I was in socks on a linoleum floor…think about it, I nearly face-planted after I performed some odd version of trying to run through imaginary molasses, then my foot connected with the dropped water bottle and I careened forward at the same time my body tipped backwards.
I’m not quite sure how I didn’t land on my ass, but there was no time to reflect on that, the phone was still ringing and the challenge was to get to it and get as close to being outside as possible, all before my own voice-mail picked-up. You see, my cell signal is dicey where I am right now and I cannot connect a call when I am indoors.
Anyhow, I did it. I grabbed the phone and made it out of the back door and without knowing in advance which entity was returning my call I said,
“Hello, this is Cheri” as I usually do when answering an unknown number…
It was the Attorney General’s office…
That was fast! I don’t think I have ever had an Official return my call so quickly. I don’t think a full five-minutes had even passed at that point, but here I was suddenly faced with the call that had had my heart racing ridiculously and I suddenly went completely blank.
Maybe I should have “practiced” what I was going to say?
I mean I had my list of questions, but to actually say them out loud to someone of authority possibly should have crossed my mind.
Either way, it was too late to practice so, I took yet another deep breath and charged right in. I don’t think the woman had even noticed my pause or hesitation.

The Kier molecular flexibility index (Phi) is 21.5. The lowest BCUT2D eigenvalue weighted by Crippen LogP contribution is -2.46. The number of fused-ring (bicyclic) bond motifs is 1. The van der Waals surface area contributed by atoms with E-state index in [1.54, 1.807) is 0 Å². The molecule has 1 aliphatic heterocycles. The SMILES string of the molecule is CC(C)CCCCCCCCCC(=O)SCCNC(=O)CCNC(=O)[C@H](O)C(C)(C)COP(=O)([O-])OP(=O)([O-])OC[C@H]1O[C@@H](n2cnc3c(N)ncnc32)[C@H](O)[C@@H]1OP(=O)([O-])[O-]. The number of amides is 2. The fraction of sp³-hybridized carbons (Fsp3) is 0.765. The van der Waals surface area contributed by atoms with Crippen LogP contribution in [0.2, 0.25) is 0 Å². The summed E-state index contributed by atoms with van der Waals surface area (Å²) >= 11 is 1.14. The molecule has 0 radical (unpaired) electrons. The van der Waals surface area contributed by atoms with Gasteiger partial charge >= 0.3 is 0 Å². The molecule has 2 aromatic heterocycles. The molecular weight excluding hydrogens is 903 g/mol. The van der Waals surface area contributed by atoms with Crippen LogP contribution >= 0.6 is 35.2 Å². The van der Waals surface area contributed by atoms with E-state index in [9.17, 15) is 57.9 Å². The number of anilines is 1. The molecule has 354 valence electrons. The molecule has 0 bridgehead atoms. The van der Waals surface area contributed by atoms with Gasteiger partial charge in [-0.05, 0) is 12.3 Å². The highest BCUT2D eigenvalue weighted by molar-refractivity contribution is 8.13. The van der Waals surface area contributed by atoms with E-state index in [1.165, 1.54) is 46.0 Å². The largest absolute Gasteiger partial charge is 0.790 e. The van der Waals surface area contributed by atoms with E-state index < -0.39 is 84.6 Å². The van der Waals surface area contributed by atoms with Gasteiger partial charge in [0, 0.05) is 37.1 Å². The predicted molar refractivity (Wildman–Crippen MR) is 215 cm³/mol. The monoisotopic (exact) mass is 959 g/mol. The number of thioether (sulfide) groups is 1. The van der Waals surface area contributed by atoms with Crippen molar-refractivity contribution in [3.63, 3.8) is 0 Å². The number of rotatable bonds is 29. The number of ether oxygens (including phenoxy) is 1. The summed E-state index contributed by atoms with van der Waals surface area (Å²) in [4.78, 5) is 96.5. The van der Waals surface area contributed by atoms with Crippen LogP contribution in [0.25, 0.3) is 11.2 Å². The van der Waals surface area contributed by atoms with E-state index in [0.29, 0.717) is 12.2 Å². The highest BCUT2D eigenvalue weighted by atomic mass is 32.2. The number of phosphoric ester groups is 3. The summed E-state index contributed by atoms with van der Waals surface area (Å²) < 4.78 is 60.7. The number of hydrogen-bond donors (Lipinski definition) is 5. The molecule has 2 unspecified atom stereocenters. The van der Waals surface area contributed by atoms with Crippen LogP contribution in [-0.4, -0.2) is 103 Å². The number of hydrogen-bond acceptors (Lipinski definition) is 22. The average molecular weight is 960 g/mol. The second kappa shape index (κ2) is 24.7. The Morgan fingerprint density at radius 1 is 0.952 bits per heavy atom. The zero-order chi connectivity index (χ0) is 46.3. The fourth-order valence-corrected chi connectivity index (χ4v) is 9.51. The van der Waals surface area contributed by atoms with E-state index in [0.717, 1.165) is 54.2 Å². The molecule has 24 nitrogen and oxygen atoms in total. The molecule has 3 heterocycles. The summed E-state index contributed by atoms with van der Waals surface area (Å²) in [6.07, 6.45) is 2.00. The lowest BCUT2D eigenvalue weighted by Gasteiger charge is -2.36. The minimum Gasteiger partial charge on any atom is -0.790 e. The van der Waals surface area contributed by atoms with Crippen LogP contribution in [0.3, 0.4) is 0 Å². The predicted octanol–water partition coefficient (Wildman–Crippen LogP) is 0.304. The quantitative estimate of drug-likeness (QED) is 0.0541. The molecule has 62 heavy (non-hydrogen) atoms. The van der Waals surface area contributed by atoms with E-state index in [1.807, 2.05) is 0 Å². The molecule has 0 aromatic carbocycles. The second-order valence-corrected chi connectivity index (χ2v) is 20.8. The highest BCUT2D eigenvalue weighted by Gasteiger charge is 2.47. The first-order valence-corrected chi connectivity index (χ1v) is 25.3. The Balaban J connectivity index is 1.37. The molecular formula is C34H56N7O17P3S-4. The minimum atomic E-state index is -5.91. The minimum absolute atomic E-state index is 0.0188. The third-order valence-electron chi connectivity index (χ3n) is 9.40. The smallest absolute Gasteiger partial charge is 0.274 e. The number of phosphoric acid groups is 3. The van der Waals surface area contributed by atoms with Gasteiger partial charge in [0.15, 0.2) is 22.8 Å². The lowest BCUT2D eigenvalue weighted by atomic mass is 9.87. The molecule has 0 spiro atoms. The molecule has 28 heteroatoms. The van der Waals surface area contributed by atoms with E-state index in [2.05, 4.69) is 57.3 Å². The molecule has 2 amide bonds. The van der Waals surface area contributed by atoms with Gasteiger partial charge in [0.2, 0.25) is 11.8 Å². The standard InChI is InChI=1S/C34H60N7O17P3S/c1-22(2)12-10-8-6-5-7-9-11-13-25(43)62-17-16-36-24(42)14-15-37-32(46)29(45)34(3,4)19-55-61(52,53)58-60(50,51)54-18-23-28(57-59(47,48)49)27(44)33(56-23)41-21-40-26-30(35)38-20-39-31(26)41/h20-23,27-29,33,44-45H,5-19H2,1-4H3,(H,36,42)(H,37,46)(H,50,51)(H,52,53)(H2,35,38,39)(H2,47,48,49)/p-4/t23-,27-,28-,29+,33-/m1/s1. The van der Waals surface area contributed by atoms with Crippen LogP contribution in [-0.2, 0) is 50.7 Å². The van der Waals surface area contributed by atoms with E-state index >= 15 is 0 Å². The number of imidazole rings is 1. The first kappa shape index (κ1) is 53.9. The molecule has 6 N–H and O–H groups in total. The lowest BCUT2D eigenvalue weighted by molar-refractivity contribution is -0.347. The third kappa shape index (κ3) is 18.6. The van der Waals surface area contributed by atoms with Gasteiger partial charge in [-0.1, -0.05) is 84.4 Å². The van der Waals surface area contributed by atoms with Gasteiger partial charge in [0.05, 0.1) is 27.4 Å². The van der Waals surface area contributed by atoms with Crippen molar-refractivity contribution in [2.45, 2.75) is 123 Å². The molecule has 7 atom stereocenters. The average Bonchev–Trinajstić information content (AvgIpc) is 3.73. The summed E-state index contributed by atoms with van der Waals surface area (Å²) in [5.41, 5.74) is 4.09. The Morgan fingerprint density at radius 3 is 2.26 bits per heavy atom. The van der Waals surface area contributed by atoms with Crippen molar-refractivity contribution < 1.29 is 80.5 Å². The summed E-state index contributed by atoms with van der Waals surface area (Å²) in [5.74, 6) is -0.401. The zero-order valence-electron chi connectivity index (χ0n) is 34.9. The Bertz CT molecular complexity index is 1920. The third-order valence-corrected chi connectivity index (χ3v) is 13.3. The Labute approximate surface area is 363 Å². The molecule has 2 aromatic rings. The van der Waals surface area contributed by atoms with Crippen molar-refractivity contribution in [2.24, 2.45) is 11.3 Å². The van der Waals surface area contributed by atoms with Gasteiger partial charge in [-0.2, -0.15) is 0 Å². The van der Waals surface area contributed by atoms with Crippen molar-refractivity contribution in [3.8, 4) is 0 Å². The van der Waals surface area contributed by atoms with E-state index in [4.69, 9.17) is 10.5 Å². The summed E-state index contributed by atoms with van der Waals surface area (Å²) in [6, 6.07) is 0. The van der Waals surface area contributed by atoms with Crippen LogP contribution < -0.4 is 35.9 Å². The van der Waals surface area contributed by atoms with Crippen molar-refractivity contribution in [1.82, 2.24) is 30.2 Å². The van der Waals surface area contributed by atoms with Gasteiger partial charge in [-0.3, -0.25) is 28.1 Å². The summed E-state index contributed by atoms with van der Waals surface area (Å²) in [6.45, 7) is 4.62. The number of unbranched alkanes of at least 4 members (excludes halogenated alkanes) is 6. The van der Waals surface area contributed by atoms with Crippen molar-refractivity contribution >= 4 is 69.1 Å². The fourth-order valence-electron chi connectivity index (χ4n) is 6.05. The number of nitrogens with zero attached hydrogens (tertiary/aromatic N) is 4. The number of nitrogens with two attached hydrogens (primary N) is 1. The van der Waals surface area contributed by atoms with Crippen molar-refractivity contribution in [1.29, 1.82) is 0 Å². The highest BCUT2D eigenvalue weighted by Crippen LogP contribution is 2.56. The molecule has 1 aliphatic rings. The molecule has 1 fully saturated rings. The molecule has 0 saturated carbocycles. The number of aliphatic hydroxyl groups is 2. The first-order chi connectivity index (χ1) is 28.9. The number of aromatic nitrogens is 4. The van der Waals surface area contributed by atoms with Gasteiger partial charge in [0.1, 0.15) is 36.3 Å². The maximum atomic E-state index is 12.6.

What was I so afraid of? I mean who cares what their personal thoughts and beliefs may be on the subject of pot? Who cares if they want to personally judge me?
The fact of the matter is, their voters passed a law and they have no choice, but to implement the process of legalization.
So why was my tummy having a trampoline party that was threatening to make me puke?
Just the Facts Please
In my head I was saying,
“I didn’t do anything wrong…I’m not doing anything wrong…I can’t get in trouble for this…” over and over.
And, I was right.
I hadn’t done anything wrong and I wasn’t doing anything wrong. I couldn’t get in trouble for asking questions.
Duh, I’m a journalist, this is an important part of American history and I’m just doing my job.
As it turns out, the Communications Director was awesome. She was very nice and accommodating. By time the Supreme Court office called me back an hour later, I was fully calmed down and didn’t even bat an eye to say things like “smoke a doobie” and “Ganja“.
Every Moral Has a Story and Vice Versa
The moral of this story?
Firstly, never spin around in socks on a linoleum floor..
…and secondly, I really need to practice what I preach and take my own advice a little more often.
Having been in media for two-decades taught me to be fearless [that and growing up with 5 brothers]. I learned a long time ago that most people are so afraid of getting a, “no” that they neglect to ask the question to begin with.
The problem with that is, if you don’t ask, you have an even less chance of getting a, “yes”.
When was the last time you went careening across the room? What caused it?
Grab a CheriSpeak Badge if You’re so Inclined…